None of this was surprising, for the Soviets had shown via an improved performance at Montreal and continued lowering of their times since then that they were making a big push to do well before the home crowd this year. Salnikov would have been the favorite in his specialties in any case, and it had been concluded long ago that the Americans weren't going to win any 12 out of 13 gold medals as they had in 1976. But the strong US contingent, including such record-breakers as Rowdy Gaines, Peter Rocca, Mike Bruner, Steve Lundquist, and Jesse Vassallo certainly figured to win at least six or seven golds -- and relegate the home team to second place.
On the women's side, East Germany often seemed to have the pool to itself with a deep and talented team on which 17 competitors won medals. Rica Reinisch , with world records in both backstroke events and another gold medal in the medley relay, was perhaps the top individual star, although Barbara Krause and Caren Metschuk matched her three golds, while Inez Diers outdid them all in terms of total medals with five.
With Americans like Tracy Caulkins, Cynthia Woodhead, Mary Meagher, and Linda Jezek absent, there just wasn't any competition, as the East Germans swept six events, were 1-2 in another, and were shut out only once. Even with all this, they couldn't improve on their Montreal gold medal harvest, once again taking 11 of the 13 first places, but they loaded up much more heavily on silver and bronze to win 26 total medals against 13 for all other competing nations.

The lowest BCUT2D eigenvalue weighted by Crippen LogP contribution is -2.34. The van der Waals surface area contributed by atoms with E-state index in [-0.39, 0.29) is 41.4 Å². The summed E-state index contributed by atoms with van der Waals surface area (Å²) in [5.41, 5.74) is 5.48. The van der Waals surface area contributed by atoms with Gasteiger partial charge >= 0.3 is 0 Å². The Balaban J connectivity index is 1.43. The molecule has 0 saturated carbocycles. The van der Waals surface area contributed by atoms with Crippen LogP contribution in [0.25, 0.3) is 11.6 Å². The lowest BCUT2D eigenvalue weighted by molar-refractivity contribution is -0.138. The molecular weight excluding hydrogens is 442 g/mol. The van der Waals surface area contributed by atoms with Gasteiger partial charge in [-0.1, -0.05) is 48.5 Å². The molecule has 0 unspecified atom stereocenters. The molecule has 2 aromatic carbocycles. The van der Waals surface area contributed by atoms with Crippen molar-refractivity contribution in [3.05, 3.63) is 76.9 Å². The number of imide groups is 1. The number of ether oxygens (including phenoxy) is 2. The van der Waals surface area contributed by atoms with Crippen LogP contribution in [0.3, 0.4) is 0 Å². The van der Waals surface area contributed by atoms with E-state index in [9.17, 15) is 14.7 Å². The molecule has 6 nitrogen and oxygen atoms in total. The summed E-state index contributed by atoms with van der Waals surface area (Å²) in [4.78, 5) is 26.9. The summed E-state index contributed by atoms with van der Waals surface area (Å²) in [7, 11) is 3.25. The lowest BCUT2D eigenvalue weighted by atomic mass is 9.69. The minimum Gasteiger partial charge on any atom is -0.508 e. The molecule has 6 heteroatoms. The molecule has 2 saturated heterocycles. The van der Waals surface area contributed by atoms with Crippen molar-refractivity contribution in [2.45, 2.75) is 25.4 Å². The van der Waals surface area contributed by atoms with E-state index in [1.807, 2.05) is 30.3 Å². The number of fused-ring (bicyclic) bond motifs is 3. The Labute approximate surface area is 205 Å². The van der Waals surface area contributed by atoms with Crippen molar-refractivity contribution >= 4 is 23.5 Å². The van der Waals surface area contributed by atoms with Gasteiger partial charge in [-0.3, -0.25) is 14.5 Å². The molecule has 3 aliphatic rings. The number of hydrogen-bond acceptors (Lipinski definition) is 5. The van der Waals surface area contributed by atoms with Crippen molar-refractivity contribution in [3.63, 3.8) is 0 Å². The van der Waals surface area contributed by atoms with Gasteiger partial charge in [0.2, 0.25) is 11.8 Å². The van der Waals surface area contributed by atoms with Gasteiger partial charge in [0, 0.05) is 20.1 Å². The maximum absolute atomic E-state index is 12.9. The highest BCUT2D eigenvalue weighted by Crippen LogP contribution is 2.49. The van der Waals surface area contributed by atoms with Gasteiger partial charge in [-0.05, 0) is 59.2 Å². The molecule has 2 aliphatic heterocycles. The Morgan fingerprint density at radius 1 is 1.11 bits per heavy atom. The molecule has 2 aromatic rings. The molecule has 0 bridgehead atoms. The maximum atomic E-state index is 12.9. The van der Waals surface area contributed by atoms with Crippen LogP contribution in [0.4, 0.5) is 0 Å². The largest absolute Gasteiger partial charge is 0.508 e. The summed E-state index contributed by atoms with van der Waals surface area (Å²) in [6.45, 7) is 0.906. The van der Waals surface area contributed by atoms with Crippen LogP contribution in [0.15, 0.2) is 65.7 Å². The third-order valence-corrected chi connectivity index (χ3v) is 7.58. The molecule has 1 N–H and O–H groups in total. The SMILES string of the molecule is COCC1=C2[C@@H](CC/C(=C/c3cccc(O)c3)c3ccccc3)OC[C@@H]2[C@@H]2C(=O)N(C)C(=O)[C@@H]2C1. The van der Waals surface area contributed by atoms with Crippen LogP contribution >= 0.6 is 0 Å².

The only other winners were Australia's Michelle Ford in the 800 freestyle and the USSR's 200-meter breaststrokers, who scored a 1-2-3 sweep just as three other Soviet women had at Montreal in this one event, which they really seem to have invented.
And so it will be 1984 before the United States gets a chance to regain its accustomed Olympic predominance -- and by then there undoubtedly will be an almost entirely new cast of characters. For whether it's the hours one must put in, the premium on speed and endurance, or whatever, this is a sport so youth-oriented that even in the communist nations -- where other athletes keep going much longer on the average than their American counterparts -- the swimming turnover is almost total from one Olympics to the next. Thus among East Germany's 17 medal winners here, only Andrea Pollack had also won one at Montreal, while Kopliakov and Andrei Krylov were the only Soviet swimmers to win medals in both games.
Perhaps because of the boycott, more than the usual number of US swimmers will hang in there for another four years in hopes of getting the chance they missed this time. Certainly they were all eagerly watching the results here as they trained for their own US nationals, which are taking place this week at Irvine, Calif.
"It's hard not to think about how they're doing . . . but I don't really dwell on it," Caulkins was quoted as saying there. "All we can do is look at their times and then go out and try to beat them."
That's small consolation in place of an Olympic medal, of course, especially since there's always the question of whether you can compare times in one place and another with any validity anyway. Some people think you can, though, as Mark Spitz once explained with the simplest of logic. "A pool is fast or slow," he said, "according to who is swimming in it."
Undoubtedly that's the philosophy in Irvine this week as America's best go out and try to knock down the marks posted here. But even if they succeed, would they have beaten Salnikov, Reinisch & Co. head to head on those particular days and nights with the medals on the line? Unfortunately, it's a question without any answer.